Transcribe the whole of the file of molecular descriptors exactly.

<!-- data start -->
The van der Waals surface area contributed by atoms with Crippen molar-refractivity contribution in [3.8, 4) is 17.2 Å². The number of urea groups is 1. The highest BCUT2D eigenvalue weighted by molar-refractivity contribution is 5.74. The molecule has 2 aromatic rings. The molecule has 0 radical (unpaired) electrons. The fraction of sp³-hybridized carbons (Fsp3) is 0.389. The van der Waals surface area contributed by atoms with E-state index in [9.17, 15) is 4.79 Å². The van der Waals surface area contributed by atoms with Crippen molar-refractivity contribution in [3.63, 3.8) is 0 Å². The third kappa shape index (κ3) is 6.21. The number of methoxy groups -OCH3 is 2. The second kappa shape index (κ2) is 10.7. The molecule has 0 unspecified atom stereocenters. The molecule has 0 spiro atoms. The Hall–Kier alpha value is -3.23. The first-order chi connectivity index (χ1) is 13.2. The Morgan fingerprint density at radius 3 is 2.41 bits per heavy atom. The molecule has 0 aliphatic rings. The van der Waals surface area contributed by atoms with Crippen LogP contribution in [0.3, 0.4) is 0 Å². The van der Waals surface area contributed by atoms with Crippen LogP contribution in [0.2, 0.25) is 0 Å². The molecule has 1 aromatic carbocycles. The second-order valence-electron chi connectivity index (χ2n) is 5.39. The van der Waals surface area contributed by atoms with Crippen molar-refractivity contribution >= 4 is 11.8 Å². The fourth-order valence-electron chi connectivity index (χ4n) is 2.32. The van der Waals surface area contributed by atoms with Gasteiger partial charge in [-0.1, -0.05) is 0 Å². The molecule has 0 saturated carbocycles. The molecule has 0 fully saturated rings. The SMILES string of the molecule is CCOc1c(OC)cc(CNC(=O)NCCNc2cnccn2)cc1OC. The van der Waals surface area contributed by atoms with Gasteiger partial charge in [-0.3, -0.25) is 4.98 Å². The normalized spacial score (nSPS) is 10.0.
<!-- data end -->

The van der Waals surface area contributed by atoms with Crippen molar-refractivity contribution in [3.8, 4) is 17.2 Å². The number of urea groups is 1. The highest BCUT2D eigenvalue weighted by molar-refractivity contribution is 5.74. The molecule has 2 aromatic rings. The molecule has 0 radical (unpaired) electrons. The fraction of sp³-hybridized carbons (Fsp3) is 0.389. The van der Waals surface area contributed by atoms with E-state index in [9.17, 15) is 4.79 Å². The van der Waals surface area contributed by atoms with Crippen molar-refractivity contribution in [3.63, 3.8) is 0 Å². The third kappa shape index (κ3) is 6.21. The number of methoxy groups -OCH3 is 2. The second kappa shape index (κ2) is 10.7. The molecule has 0 unspecified atom stereocenters. The molecule has 0 spiro atoms. The Hall–Kier alpha value is -3.23. The first-order chi connectivity index (χ1) is 13.2. The Morgan fingerprint density at radius 3 is 2.41 bits per heavy atom. The molecule has 0 aliphatic rings. The van der Waals surface area contributed by atoms with Crippen LogP contribution in [0.3, 0.4) is 0 Å². The van der Waals surface area contributed by atoms with Crippen LogP contribution in [0.2, 0.25) is 0 Å². The molecule has 1 aromatic carbocycles. The second-order valence-electron chi connectivity index (χ2n) is 5.39. The van der Waals surface area contributed by atoms with Crippen molar-refractivity contribution >= 4 is 11.8 Å². The fourth-order valence-electron chi connectivity index (χ4n) is 2.32. The van der Waals surface area contributed by atoms with Gasteiger partial charge in [-0.1, -0.05) is 0 Å². The molecule has 0 saturated carbocycles. The molecule has 0 fully saturated rings. The SMILES string of the molecule is CCOc1c(OC)cc(CNC(=O)NCCNc2cnccn2)cc1OC. The van der Waals surface area contributed by atoms with Gasteiger partial charge in [-0.3, -0.25) is 4.98 Å². The normalized spacial score (nSPS) is 10.0.